University of California

Fruit English

Plum

Recommendations for Maintaining Postharvest Quality

plum054

Carlos H. Crisosto, Elizabeth J. Mitcham, and Adel A. Kader
Department of Plant Sciences, University of California, Davis

Maturity & Quality

Maturity Indices

In most of the cultivars growing in California, harvest date is determined by skin color changes that are described for each cultivar. A color chip guide has been designed to determine maturity for each cultivar.

A three tier maturity system is used in California:

  1. US-Mature (Minimum Maturity)
  2. Well-Mature
  3. Tree Ripe

Measurement of fruit firmness is recommended for cultivars where skin ground color is masked by full red or dark color development before maturation.

Maximum maturity. Flesh firmness, measured with a penetrometer with an 8 mm-tip, can be used to determine a maximum maturity index, which is the stage at which fruit can be harvested without suffering bruising damage during postharvest handling.

Plums are less susceptible to bruising than most peach and nectarine cultivars at comparable firmness.

Quality Indices

  • High consumer acceptance is attained on fruit with high soluble solids content (SSC)
  • Fruit acidity, SSC/acidity ratio, and phenolic content are also important factors in consumer acceptance
  • There is no established minimum quality standard based on these factors
  • Plums with 2-3 pounds - force flesh firmness are considered "ready to eat"

Maturity & Quality Photos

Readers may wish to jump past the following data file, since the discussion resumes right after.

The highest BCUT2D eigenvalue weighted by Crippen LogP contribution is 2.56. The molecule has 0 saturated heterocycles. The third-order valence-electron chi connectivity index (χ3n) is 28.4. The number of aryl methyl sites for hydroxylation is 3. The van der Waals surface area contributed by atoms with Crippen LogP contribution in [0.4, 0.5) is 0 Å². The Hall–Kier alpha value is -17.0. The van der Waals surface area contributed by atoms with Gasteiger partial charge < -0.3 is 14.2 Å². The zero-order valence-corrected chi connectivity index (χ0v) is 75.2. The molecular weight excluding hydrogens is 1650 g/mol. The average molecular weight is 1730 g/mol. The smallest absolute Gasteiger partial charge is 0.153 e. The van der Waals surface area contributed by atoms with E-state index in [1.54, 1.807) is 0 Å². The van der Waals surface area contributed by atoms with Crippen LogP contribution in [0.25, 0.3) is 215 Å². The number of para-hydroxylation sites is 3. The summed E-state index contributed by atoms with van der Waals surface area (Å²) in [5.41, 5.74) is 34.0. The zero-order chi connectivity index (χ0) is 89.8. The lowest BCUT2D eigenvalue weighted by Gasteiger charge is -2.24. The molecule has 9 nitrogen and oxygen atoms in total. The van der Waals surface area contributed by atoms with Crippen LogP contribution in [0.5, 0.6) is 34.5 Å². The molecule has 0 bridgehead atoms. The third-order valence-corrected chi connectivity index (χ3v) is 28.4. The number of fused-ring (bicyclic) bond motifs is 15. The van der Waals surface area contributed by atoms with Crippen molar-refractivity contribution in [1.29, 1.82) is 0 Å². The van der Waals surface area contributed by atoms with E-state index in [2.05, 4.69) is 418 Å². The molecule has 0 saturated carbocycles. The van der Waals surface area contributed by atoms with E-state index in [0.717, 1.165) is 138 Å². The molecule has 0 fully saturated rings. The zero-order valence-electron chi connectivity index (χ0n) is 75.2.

plums_ripeness_stages

Title: Ripeness Stages

Photo Credit: Don Edwards, UC Davis

Temperature & Controlled Atmosphere

Optimum Tempertures

-1.0 to 0°C (30.5-32°F)
Freezing point varies depending on SSC.

Optimum Relative Humidity

90-95% R.H; an air velocity of approximately 50 CFM is suggested.

Rates of Respiration

Temperature 0°C (32°F) 10°C (50°F) 20°C (68°F)
ml CO2/kg·hr 1-1.5 4.2 8.2

To calculate heat production multiply ml CO2/kg·hr by 440 to get BTU/ton/day or by 122 to get kcal/metric ton/day.

Rates of Ethylene

Temperature 0°C (32°F) 5°C (41°F) 10°C (50°F) 20°C (68°F)
µl/kg·hr < 0.01-5* 0.02-15 0.04-60 0.1-200

*The lower end of this range is for mature but unripe fruit; higher values are for ripe fruit.

Responses to Ethylene

Most of the plums harvested at the California Well-Mature stage (higher than US-Mature) will ripen properly without exogenous ethylene application. Ethylene application to fruit harvested at the US-Mature maturity will only ripen the fruit more uniformly without speeding up the rate of ripening. However, for the slow ripening plum cultivars, expgenours application of ethylene (100 ppm for 1-3 days at 20°C/68°F) is needed for even ripening. These cultivars are Angeleno, Black Beaut, Casselman, Late Santa Rosa, Kelsey, Nubiana, Queen Ann, Red Rosa, and Roysum.

Responses to Controlled Atmospheres (CA)

The major benefits of CA during storage/shipment are retention of fruit firmness and ground color. Decay incidence has not been reduced by CA of 1-2% O2 + 3-5% CO2. CA conditions of 6% O2 + 17% CO2 are suggested for reduction of internal breakdown during shipment, but its effectiveness depends on cultivar, preharvest factors, market life and shipping time.

Effects of Genotype and Cultural Cultivars in California

Market life varies among cultivars and it is strongly practices on affected by temperature management. Maximum market life is obtained when fruit are stored at approximately 0°C (32°F). Maximum market life varies from 1-8 weeks. Because internal breakdown is the main limitation to market life, minimum postharvest life occurs when fruit is stored at 5°C (41°F).